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   Re: [xml-dev] XDocs, XForms and Standards

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Andrew Watt wrote:
> Personally, I would find it disappointing if Microsoft bypass XForms as
> of the engine for XDocs (as best I understand XDocs, at present).


> If you or colleagues could give an indication of what use, if any, XDocs
> makes of XForms that would be very useful information. From a standards
> of view it would be a plus point for XDocs if it does leverage XForms. At
> least that's my opinion.

I have not participated in or kept track of the XForms development and at
the moment the press releases about XDocs are so vague that it is difficult
to know exactly what it is/will be.  Obviously, however, this discussion is
taking place becasue it is not difficult to see the conceptual relationship
between XForms and XDocs as an xml-based forms technology.

To the extent that XDocs uses XForms technology but deviates from the
standard, I believe the W3C and/or the participants in the XForms workgroup
would have a cause of action against Microsoft for fraud or something
related to fraud.  It is not acceptable social behavior (which means it is
very likely not acceptable behavior in the eyes of the law) to represent to
a group of people involvement in a standards process, receive valuable
intellectual property in return, and then use that intellectual property for
a purpose other than implementing the standard.  In short, I believe that
unless Microsoft can show that XDocs is an independently created (i.e., not
influenced by its participation in the XForms WG), the participants in the
XForms workgroup could compel Microsoft to implement the standard or
implement nothing at all.

This is not to say that Microsoft could be compelled to build XForms
technology and distribute it for free in a browser or otherwise.  If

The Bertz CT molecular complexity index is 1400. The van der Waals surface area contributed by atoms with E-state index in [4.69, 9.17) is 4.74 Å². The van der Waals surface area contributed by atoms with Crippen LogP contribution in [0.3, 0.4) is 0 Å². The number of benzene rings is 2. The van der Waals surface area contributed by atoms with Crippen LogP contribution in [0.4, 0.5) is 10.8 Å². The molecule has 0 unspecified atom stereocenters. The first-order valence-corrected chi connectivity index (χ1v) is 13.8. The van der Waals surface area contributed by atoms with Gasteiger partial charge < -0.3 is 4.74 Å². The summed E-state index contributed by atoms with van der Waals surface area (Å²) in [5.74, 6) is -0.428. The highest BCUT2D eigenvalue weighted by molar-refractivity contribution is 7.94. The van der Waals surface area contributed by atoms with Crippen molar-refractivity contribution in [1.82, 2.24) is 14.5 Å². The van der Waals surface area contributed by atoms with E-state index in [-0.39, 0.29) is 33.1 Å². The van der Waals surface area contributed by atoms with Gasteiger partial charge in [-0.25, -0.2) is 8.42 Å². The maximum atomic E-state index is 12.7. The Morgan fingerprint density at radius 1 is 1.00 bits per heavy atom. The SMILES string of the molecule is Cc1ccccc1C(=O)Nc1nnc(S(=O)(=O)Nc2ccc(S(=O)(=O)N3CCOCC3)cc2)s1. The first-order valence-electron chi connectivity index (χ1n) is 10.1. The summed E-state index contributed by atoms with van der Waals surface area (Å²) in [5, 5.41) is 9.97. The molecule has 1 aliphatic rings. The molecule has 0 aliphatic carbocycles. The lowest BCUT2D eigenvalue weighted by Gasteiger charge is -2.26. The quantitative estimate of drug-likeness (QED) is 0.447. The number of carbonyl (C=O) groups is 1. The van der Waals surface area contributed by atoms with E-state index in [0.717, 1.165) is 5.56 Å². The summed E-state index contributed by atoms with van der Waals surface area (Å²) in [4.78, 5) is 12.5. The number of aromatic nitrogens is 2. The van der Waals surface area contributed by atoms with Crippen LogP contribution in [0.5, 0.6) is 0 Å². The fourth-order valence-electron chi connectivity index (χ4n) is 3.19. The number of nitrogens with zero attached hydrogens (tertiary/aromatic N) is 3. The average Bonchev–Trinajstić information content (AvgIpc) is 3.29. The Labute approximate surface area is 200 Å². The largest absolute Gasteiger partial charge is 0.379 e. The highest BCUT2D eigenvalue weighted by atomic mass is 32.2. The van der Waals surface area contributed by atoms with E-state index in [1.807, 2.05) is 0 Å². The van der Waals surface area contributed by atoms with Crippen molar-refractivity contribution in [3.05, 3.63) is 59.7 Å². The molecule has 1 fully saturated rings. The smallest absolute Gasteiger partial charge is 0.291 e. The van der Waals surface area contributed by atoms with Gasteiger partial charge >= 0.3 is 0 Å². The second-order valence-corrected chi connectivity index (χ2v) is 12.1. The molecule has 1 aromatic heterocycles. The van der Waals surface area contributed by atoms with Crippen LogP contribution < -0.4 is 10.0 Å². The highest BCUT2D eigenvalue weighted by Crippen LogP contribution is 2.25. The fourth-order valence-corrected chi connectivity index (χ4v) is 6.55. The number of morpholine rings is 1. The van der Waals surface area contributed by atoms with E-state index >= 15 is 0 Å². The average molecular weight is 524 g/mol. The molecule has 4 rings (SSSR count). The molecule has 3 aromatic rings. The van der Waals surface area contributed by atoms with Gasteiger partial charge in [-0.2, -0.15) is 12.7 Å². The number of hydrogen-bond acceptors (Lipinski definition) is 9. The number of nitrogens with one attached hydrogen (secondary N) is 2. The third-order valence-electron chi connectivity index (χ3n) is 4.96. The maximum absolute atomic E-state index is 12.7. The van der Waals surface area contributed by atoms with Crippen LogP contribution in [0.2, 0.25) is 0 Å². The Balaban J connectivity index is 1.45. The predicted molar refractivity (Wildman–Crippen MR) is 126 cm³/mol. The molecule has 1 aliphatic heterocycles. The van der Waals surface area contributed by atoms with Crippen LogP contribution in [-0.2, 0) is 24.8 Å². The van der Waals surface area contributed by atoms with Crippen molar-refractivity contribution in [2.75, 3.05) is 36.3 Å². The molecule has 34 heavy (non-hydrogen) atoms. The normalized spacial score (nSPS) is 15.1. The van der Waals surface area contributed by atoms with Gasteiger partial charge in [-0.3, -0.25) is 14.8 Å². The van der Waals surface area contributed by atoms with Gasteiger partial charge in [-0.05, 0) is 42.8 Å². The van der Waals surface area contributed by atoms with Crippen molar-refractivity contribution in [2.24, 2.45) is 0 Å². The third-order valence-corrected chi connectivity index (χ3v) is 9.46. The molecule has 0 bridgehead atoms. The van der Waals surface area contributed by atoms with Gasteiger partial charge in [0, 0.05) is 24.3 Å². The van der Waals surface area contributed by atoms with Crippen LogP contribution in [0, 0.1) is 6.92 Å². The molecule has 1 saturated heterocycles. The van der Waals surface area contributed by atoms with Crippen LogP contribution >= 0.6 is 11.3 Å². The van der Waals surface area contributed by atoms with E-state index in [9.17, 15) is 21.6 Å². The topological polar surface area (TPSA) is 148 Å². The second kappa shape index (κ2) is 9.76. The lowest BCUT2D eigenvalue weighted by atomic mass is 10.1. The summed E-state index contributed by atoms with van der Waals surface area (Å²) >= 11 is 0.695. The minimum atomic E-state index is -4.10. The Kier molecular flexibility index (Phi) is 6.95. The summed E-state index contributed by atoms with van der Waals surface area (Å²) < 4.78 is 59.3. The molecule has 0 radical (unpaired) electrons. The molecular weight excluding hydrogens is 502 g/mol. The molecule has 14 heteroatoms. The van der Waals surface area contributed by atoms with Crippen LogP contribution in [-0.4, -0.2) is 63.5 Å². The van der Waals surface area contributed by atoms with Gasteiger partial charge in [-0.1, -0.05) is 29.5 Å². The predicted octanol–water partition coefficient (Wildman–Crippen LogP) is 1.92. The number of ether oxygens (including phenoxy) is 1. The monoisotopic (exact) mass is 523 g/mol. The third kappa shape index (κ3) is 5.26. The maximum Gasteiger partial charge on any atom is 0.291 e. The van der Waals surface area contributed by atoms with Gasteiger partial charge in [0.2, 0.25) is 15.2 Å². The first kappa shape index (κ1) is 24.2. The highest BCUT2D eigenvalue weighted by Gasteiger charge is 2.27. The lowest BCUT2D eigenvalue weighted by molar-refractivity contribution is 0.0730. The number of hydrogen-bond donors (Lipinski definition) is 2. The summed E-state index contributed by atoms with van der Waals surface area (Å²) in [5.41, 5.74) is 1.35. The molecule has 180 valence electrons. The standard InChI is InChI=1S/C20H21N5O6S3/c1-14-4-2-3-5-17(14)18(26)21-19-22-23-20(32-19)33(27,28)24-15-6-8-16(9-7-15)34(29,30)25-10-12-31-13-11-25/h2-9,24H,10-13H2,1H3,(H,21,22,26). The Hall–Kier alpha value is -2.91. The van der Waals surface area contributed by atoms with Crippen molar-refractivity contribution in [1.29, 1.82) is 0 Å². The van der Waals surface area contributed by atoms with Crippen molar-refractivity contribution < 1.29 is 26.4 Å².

Microsoft or anyone else implements XForms and wants to charge customers for
the software, that is perfectly reasonable.

Of course, the law is not black and white -- my informal opinion does not
mean that a judge would ultimately associate the well-known rules of fraud
with the unknown (to a judge) and murky fact patterns of technical standards
development.  Further, not many people like to litigate, especially against
Microsoft.  The practical lesson, therefore, is that anyone who participates
in standards development should be very careful about the terms under which
they participate and the companies/people with whom they participate.   If
anyone, including Microsoft, can simply join a workgroup, siphon good ideas
and intellectual property, and then roll their own non-standard
implementation, then participating in a standards group is simply a good way
to give away your ideas, intellectual property and hard work for nothing.  I
would certainly think twice about participating in a workgroup with a large
company such as Microsoft, since, given its resources, it would be quite
easy for MS to take the best ideas/IP from the standards groups and
implement them faster than anyone else in a non-standard way.

In the "browser wars" an HTML table without an end tag would render in IE
but would not render in Netscape.  So, even though Netscape had the "better"
implementation, sloppy HTML would render in IE, making it appear to be the
better browser.  The issues with XForms/XDocs appear not to be much
different.   It would be (is) relatively easy to craft proper legal
agreements and intellectual property policies to ensure that these issues do
not continue to plague the world.  Indeed, it is a plague that causes mass
confusion and costs a lot of people a lot of time and money.


Winchel "Todd" Vincent III
Attorney and Technical Consultant
Project Director, E-CT-Filing Project
Georgia State University College of Law
US Office: 404.651.4297
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Email    : winchel@mindspring.com
Web      : http://e-ct-file.gsu.edu/


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